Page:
Why CHEA? What gives CHEA the right to play a major role in American higher education? CHEA fully realizes and accepts the challenge that it must be useful to the accrediting associations, the higher education institutions, and the general public. The return on the investment in CHEA is always an appropriate issue for CHEA.
The mission of CHEA is to serve the general public, higher education institutions, and the accrediting associations. CHEA's goal is to bring added value in three ways.
CHEA recognition helps demonstrates accountability of the accreditation process. Accrediting associations must be willing to have their methods of accrediting institutions and academic programs judged by an external organization such as CHEA to gain trust and credibility in the higher education community and larger public.
The purpose of the CHEA recognition of accrediting associations is to strengthen the quality and content of voluntary non- governmental accreditation in collegiate higher education. It complements rather than competes with the governmental recognition of accreditation that is practiced by the U. S. Department of Education. Whereas the governmental process establishes those accrediting agencies which meet the government's threshold standards of quality for purposes of participating in federal programs, the CHEA process is designed to improve the quality of accreditation through the identification of best practices, the use of research about assessment and accountability, and through dialogue with institutional leadership in a collegial process.
If accreditation is a collegial process, should not the members of the accreditation community be the model for self-regulation? The self-governing system of peer review and evaluation requires accountability of all partners in the process. The accrediting community in higher education will enhance its own integrity and credibility if it supports an organization established for greater collaboration, cooperation, and consultation among the members of the accrediting community. It is an opportunity for the accreditation community to reaffirm its roles of accountability, assessment, and academic quality, and to join forces with other communities, especially the higher education community.
CHEA desires to make the accreditation process more visible and central to higher education. CHEA's goal is to be a major spokesperson for the accrediting community, publicizing its value and usefulness. In the current climate of increased scrutiny and calls for accountability, CHEA expects to be the voice for the virtues of accreditation in public discourse, debate, and policy-making. Full participation from those engaged in private accreditation will enhance CHEA's ability to be a strong advocate for accreditation. CHEA will work closely with other higher education associations during the next year as the higher education community consults with members of Congress and the Department of Education in the 1997 Reauthorization of the Higher Education Act.
CHEA will take a leadership role in improving the usefulness of accreditation throught education, experimentation, and staff development. CHEA will work with accrediting associations and higher education institutions to make the accreditation process more streamlined, salient, and central to the academic programs and thus, more useful in their continuous improvement. CHEA will serve as a coordinating organization in bringing together all members of the accrediting and higher education community. It will be a meeting place to provide forums and workshops for sharing, promoting and advocating "best practices" of accreditation, facilitate discussions about appropriate accreditation strategies across types of institutions and programs, and establish electronic modes (e.g. www) for greater dissemination and dialogue of issues and information about accreditation. CHEA will foster innovation in the practice of accreditation by examining current policies and practices for their efficiency, effectiveness, and utility in providing feedback to on-going campus evaluative mechanisms and by promoting and sponsoring research and systematic evaluation of accreditation. CHEA will explore ways accreditation can be applied to emerging developments such as distance learning and international education and encourage new approaches to assessing student learning. It will foster continuous evaluation and review at the local institutional and program level. Finally, CHEA will monitor and mediate differences among the associations and universities.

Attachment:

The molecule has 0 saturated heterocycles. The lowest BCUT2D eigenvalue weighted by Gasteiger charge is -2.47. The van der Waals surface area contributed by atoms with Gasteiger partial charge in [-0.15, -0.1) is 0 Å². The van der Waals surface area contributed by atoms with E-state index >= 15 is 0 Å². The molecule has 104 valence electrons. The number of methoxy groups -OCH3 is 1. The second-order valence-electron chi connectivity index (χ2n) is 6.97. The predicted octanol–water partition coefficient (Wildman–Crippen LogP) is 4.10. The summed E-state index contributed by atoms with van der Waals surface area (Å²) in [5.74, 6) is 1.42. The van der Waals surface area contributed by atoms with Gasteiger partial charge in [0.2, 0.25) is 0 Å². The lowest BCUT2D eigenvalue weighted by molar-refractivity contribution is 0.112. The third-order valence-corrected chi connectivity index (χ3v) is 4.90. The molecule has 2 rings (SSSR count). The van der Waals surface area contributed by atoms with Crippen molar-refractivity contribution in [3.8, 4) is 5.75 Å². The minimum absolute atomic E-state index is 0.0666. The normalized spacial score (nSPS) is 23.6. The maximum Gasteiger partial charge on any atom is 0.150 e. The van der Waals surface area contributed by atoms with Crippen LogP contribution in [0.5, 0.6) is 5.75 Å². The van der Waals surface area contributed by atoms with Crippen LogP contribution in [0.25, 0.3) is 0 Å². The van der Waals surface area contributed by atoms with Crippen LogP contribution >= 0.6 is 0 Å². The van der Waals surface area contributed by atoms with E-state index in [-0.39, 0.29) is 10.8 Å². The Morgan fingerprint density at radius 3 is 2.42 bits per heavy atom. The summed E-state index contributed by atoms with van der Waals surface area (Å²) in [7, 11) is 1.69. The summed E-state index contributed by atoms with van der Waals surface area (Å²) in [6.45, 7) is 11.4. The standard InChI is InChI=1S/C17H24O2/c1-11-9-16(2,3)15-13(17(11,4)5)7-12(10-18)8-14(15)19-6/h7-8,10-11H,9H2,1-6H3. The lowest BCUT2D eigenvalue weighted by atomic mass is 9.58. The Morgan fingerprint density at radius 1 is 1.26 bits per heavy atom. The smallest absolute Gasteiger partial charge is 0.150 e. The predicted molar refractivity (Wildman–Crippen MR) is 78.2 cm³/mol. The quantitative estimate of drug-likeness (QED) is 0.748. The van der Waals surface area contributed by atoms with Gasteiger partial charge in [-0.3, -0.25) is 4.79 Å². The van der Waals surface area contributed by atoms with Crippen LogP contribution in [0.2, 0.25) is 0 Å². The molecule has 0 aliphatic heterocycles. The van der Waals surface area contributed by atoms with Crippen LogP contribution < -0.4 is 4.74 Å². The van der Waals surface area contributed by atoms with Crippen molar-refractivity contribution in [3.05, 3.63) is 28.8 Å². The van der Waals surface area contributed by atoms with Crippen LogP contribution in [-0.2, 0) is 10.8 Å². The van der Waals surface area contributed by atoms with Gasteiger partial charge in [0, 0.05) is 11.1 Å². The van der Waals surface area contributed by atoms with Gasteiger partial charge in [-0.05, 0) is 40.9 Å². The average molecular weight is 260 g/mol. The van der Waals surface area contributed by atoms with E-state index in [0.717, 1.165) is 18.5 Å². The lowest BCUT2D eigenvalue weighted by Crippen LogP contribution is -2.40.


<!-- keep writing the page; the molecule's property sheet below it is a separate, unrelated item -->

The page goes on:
In sum, accreditation, as a collegial, self-regulating process, represents an uniquely American approach to quality assurance in higher education. Moreover, it has been an effective means for faculty in higher education to learn from their peers and colleagues to improve their educational programs. CHEA views itself as a pivotal educational meeting place-actual and virtual-for all participants of the accrediting and higher education community. CHEA desires to be an inclusive place, advocating diversity of mission and quality in both the accreditation process and higher education. It stresses standards without undue standardization, innovation, a focus on academic quality and achievement, and utility of the evaluative process to continuous academic improvement as well as public accountability.